“It is insulting to the intelligence of the electorate to think the way you make stuff cheaper is simply by passing commands from on high. That doesn’t work,” Cochrane said. “The only way you make stuff cheaper and more available is by allowing oil producers and gas producers to invest and compete with each other and give us stuff more cheaply.”

Institute for Energy Research senior economist David Kreutzer echoed Cochrane’s remarks, arguing that energy price controls would lead to lower investment in oil and gas projects. He also noted that prices are going up in part because of the Biden administration’s anti-fossil fuel messaging.

“What’s going on here is we’re not having quite as robust or as immediate a response from the oil producers in the U.S. as we saw a decade ago when prices skyrocketed,” Kreutzer told TheDCNF. “Part of that is the threat that they won’t be able to collect revenues down the road because the administration is talking about shutting down the oil industry.”

“An important function of prices is to tell investors where to direct capital — where do we need to have more stuff produced? And when you put price controls on petroleum, it messes up that signal,” he added.

In addition, Cochrane noted that examples of price control failures can be seen during the Roman Empire. In 301, Emperor Diocletian issued an edict setting prices on hundreds of goods and services leading to the complete decline of supplies and worse inflation, according to Forbes.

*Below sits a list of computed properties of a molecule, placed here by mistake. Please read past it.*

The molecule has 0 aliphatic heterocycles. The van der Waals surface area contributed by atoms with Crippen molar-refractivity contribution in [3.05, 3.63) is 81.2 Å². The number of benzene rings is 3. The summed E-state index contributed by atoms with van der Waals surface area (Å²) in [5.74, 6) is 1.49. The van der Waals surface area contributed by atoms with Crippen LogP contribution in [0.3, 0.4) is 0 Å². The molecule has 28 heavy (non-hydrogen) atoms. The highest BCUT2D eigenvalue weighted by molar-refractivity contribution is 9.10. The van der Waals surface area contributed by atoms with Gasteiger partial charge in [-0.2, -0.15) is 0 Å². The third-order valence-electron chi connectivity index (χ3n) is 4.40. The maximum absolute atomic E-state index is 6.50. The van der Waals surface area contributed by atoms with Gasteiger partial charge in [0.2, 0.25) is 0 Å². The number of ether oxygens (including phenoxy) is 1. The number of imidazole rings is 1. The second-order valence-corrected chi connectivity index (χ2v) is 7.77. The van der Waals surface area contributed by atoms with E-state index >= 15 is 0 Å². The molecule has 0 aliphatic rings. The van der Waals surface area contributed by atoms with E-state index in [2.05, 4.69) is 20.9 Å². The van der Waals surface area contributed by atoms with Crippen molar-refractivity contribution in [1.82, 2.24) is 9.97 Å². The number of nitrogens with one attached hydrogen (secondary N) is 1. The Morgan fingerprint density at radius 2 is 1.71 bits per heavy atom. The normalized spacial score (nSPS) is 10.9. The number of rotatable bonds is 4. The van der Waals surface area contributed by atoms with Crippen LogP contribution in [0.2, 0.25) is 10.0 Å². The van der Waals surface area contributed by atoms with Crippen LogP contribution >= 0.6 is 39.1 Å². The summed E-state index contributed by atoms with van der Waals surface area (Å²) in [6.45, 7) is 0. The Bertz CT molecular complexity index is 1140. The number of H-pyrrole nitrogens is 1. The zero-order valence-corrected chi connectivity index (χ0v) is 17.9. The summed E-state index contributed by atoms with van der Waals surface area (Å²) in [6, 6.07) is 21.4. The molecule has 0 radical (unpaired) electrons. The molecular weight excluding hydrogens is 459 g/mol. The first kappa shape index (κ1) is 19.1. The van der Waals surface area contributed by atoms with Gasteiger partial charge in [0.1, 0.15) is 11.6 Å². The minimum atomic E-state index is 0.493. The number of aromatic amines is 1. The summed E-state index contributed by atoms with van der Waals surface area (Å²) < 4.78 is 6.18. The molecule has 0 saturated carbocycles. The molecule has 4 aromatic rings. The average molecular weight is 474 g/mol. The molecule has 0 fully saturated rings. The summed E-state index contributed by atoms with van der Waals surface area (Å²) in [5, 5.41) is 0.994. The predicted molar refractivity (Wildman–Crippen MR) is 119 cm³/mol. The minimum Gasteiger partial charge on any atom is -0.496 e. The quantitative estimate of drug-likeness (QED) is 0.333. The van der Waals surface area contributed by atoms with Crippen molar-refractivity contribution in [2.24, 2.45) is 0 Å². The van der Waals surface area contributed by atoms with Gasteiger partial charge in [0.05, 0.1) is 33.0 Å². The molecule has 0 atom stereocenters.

Economists, meanwhile, have also rebuked the argument that oil companies are price gouging amid the Ukraine crisis.

“[Retail gas stations] don’t necessarily drop their price as rapidly as what wholesale prices and oil prices are doing,” Garrett Golding, a business economist tasked with analyzing energy markets at the Federal Reserve Bank of Dallas, told TheDCNF in an interview. “Some people want to call that price gouging because it’s not in lockstep with where wholesale prices are. But the fact of the matter is, what they’re doing is making back the money that they were losing on the way up and that’s how they stay in business.”

Golding and fellow Dallas Fed economist Lutz Kilian published a May 10 paper laying out why gasoline prices haven’t risen and fallen in lockstep with oil prices over the last few months. They said pump prices are also affected by operating expenses such as rent, delivery charges and credit card fees, and that prices are set by retail gas stations, not oil drillers.

Democratic Reps. Kim Schrier and Katie Porter, the sponsors of the Sponsors of the Consumer Fuel Price Gouging Prevention Act, and Pelosi didn’t immediately respond to requests for comment from TheDCNF.

Democratic Massachusetts Sen. Elizabeth Warren introduced similar legislation Thursday that would implement a federal ban on “unconscionably excessive price increases.” House Democrats, led by Illinois Rep. Jan Schakowsky, unveiled a companion to Warren’s legislation.